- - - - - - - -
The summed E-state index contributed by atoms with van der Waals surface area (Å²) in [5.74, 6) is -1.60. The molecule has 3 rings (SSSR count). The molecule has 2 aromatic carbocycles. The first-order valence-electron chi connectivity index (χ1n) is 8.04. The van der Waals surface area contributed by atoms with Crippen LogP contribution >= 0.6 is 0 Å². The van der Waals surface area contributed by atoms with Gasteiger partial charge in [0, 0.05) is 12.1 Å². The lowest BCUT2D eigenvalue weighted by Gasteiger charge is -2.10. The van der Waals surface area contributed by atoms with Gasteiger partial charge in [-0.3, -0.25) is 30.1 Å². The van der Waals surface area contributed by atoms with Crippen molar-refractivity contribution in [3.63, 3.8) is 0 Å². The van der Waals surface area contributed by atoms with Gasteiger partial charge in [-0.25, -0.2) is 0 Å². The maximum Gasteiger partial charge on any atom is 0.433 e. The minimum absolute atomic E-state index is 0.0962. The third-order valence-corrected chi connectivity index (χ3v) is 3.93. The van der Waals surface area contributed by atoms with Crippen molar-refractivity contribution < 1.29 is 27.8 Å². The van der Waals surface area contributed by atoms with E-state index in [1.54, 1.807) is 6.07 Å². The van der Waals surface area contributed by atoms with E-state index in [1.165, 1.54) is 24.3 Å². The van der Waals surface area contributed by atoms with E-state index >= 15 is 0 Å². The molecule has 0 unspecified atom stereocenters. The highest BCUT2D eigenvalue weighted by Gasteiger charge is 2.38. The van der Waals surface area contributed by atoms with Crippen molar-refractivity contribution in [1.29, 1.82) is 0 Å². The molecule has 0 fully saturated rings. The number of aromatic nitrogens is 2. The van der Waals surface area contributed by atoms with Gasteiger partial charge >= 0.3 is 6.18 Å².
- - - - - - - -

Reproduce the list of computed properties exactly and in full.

The summed E-state index contributed by atoms with van der Waals surface area (Å²) in [5.74, 6) is -1.60. The molecule has 3 rings (SSSR count). The molecule has 2 aromatic carbocycles. The first-order valence-electron chi connectivity index (χ1n) is 8.04. The van der Waals surface area contributed by atoms with Crippen LogP contribution >= 0.6 is 0 Å². The van der Waals surface area contributed by atoms with Gasteiger partial charge in [0, 0.05) is 12.1 Å². The lowest BCUT2D eigenvalue weighted by Gasteiger charge is -2.10. The van der Waals surface area contributed by atoms with Gasteiger partial charge in [-0.3, -0.25) is 30.1 Å². The van der Waals surface area contributed by atoms with Crippen molar-refractivity contribution in [3.63, 3.8) is 0 Å². The van der Waals surface area contributed by atoms with Gasteiger partial charge in [-0.25, -0.2) is 0 Å². The maximum Gasteiger partial charge on any atom is 0.433 e. The minimum absolute atomic E-state index is 0.0962. The third-order valence-corrected chi connectivity index (χ3v) is 3.93. The van der Waals surface area contributed by atoms with Crippen molar-refractivity contribution < 1.29 is 27.8 Å². The van der Waals surface area contributed by atoms with E-state index in [1.54, 1.807) is 6.07 Å². The van der Waals surface area contributed by atoms with E-state index in [1.165, 1.54) is 24.3 Å². The van der Waals surface area contributed by atoms with E-state index >= 15 is 0 Å². The molecule has 0 unspecified atom stereocenters. The highest BCUT2D eigenvalue weighted by Gasteiger charge is 2.38. The van der Waals surface area contributed by atoms with Crippen molar-refractivity contribution in [1.29, 1.82) is 0 Å². The molecule has 0 fully saturated rings. The number of aromatic nitrogens is 2. The van der Waals surface area contributed by atoms with Gasteiger partial charge >= 0.3 is 6.18 Å².